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We Need to Go Deeper: A Practical Guide to Tensorflow and Inception

I’ve nursed a side interest in machine learning and computer vision since my time in graduate school. When Google released its Tensorflow framework and Inception architecture, I decided to do a deep dive into both technologies in my spare time.

The Inception model is particularly exciting because it’s been battle-tested, delivering world-class results in the widely-acknowledged ImageNet Large Scale Visual Recognition Challenge (ILSVRC). It’s also designed to be computationally efficient, using 12x fewer parameters than other competitors, allowing Inception to be used on less-powerful systems.

I wrote this series because I couldn’t easily bridge the gap between Tensorflow’s tutorials and doing something practical with Inception. Inspired by Inception’s own origins, this tutorial will “go deeper,” presenting a soup-to-nuts tutorial using Inception to train a MNIST (hand-written digits) classifier. While the goal isn’t to get to world-class performance, we’ll get a model that performs at >99% accuracy.

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Who Should Use this Tutorial Series?

This is a practical introduction, so it’s not focused on the theories that underly neural networks, computer vision, or deep learning models (though there will be a few remarks about the general motivation behind Inception in Part 2).

Instead, this tutorial is aimed at folks who have done the basic Tensorflow tutorials and want to “go a little deeper” to apply Inception to their own projects. Think graduate student embarking on a project, or a software engineer who’s been asked to build a training and inference pipeline.

The tutorial is roughly divided into 4 parts:


Obviously, you’ll need a workstation with Tensorflow installed. One of the easiest ways I’ve found is to use Docker and just grab the latest image. This works well for smaller projects and experimentation.

Training deep learning models like Inception is so computationally intensive that running it on your laptop is impractical. Instead, you’ll need access to a GPU. A few options:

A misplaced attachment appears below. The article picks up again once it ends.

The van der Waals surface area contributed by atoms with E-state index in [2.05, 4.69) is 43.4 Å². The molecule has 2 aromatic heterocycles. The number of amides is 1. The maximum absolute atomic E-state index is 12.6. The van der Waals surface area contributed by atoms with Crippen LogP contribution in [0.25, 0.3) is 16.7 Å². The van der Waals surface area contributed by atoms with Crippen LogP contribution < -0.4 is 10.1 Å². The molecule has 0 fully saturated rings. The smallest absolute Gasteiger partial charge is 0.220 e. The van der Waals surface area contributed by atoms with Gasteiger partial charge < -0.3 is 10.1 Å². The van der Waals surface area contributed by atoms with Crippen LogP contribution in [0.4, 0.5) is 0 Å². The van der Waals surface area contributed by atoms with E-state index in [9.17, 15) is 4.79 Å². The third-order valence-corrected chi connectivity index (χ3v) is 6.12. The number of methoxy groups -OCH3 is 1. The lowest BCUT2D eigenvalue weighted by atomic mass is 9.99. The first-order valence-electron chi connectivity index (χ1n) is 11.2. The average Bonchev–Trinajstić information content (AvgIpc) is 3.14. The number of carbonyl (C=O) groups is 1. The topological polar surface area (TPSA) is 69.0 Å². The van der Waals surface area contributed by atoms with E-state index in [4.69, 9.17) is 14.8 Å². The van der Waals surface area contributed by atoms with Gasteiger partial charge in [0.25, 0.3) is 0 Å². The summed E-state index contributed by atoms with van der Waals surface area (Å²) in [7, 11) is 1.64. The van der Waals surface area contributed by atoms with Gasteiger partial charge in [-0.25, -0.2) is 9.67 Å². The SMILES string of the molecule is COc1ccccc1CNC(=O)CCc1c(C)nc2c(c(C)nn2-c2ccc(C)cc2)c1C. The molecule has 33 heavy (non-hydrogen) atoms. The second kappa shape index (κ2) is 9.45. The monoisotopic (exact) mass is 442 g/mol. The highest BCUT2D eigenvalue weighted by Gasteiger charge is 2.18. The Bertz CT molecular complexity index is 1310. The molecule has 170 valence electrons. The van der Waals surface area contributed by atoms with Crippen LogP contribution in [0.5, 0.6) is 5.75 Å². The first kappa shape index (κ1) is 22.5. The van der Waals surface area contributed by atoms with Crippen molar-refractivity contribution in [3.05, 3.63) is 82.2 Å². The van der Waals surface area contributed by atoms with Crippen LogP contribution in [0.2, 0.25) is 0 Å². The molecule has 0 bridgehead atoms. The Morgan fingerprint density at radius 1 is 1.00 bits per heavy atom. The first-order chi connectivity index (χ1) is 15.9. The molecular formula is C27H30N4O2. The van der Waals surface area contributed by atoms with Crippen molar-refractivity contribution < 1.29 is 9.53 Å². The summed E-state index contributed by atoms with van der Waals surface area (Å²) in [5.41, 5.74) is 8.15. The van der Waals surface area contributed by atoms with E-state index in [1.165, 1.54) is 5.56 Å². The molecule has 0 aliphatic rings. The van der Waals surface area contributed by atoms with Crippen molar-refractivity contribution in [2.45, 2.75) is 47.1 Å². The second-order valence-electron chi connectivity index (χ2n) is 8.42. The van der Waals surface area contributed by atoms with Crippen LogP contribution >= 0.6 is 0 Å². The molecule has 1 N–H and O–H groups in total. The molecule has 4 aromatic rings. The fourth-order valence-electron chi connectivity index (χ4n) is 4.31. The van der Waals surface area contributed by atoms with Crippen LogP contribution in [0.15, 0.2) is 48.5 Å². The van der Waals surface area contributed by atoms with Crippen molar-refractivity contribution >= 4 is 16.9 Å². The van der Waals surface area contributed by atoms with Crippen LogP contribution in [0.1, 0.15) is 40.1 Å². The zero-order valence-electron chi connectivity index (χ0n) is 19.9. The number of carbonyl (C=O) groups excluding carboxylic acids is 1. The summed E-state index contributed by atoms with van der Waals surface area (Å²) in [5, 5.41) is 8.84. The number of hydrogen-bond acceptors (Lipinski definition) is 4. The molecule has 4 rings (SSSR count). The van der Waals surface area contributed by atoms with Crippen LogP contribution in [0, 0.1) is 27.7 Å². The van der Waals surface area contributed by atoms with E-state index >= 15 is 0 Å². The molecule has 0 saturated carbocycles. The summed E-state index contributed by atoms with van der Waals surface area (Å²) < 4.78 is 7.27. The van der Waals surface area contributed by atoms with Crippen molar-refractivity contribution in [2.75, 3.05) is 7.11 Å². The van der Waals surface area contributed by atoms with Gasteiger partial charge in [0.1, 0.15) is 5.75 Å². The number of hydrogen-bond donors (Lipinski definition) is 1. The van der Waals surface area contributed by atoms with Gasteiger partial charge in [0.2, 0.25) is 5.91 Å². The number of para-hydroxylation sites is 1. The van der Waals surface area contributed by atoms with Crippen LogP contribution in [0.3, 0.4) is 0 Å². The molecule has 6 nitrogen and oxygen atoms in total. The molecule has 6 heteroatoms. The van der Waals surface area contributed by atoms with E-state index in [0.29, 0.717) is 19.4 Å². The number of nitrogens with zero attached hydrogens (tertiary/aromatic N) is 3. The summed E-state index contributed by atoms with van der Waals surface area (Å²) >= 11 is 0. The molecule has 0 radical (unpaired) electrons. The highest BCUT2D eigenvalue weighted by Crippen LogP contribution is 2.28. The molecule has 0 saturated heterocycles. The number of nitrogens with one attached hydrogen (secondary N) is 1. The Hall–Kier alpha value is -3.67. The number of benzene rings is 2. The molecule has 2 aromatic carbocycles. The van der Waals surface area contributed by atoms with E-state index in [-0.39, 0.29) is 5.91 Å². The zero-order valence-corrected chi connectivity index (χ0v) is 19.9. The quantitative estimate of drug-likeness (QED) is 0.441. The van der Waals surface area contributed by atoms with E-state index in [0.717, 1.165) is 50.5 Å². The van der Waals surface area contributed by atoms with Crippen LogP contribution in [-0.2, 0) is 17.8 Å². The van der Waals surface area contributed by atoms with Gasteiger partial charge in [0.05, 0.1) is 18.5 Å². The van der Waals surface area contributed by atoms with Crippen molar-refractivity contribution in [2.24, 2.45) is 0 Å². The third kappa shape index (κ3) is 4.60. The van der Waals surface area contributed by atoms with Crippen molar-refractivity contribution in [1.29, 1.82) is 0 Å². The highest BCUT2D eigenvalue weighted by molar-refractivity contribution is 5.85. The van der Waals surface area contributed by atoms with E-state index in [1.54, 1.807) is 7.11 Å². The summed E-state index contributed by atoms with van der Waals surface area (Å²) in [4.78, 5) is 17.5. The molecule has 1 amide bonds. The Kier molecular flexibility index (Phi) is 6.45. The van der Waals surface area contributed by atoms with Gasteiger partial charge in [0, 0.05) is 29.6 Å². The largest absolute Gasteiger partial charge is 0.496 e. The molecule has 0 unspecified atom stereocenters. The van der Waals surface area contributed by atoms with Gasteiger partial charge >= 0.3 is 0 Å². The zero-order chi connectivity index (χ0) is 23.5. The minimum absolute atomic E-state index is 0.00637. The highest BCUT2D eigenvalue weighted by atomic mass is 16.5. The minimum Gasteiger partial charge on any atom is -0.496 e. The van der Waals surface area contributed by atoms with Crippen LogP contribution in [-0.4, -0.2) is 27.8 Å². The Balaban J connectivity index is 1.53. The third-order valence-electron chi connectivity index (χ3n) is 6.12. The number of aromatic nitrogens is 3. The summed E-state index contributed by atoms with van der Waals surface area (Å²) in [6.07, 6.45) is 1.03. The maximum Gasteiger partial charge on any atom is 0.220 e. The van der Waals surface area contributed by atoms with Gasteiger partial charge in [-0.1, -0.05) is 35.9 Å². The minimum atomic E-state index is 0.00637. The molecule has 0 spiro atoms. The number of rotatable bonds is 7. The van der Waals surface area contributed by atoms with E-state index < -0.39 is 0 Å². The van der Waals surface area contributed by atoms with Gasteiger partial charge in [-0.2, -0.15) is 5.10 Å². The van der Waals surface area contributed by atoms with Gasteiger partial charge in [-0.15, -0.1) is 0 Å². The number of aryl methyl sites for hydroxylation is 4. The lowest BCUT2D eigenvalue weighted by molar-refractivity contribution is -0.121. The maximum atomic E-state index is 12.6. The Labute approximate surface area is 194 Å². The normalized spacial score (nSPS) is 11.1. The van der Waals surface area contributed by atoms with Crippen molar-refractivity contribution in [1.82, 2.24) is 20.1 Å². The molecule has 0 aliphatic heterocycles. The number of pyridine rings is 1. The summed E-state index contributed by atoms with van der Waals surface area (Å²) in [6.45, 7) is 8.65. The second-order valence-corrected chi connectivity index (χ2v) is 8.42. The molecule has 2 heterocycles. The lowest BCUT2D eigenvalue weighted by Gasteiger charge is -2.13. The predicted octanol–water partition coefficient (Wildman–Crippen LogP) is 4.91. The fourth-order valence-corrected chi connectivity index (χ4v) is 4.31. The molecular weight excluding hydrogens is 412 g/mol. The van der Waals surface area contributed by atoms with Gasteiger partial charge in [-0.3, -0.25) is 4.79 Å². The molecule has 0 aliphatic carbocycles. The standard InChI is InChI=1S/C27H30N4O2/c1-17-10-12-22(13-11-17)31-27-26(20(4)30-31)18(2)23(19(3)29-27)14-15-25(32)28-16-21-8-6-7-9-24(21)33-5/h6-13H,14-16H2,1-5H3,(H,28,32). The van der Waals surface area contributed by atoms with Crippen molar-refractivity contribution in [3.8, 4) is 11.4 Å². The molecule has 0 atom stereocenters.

• Build your own: I’ve done most of my training on Amazon using a p2.xlarge GPU instance that I built from scratch. For that, you’ll need to build Tensorflow with Nvidia’s drivers. Directions on how to do that are here.
  • Use a pre-built AMI: Amazon has a pre-built AMI with a variety of pre-packaged frameworks (MXNet, Caffe, Tensorflow, Theano, Torch and CNTK).
  • Paperspace: For those that don’t want to futz with building their own box or the hassle of running a server, Paperspace offers a GPU-enabled linux desktop box in the cloud that is purpose-built for machine learning. Signup is fast and easy and gives you access to a desktop computing environment through your browser.

I’ve also created a Github repository with code samples that we’ll use in the series. Check it out here.

Using Slim to Build Deep Architectures

At the core of Tensorflow is the notion of a computational graph. Operations in our neural network (e.g., convolution, bias adding, dropout, etc..) are all modeled as nodes and edges in this graph. Defining an architecture for a learning task is tantamount to defining this graph.

Tensorflow provides many primitives for defining these graphs and if you’ve run through the introductory tutorials you’ve undoubtedly encountered them when constructing simple neural net architectures. However, as the complexity of our architecture grows, these simple primitives become cumbersome.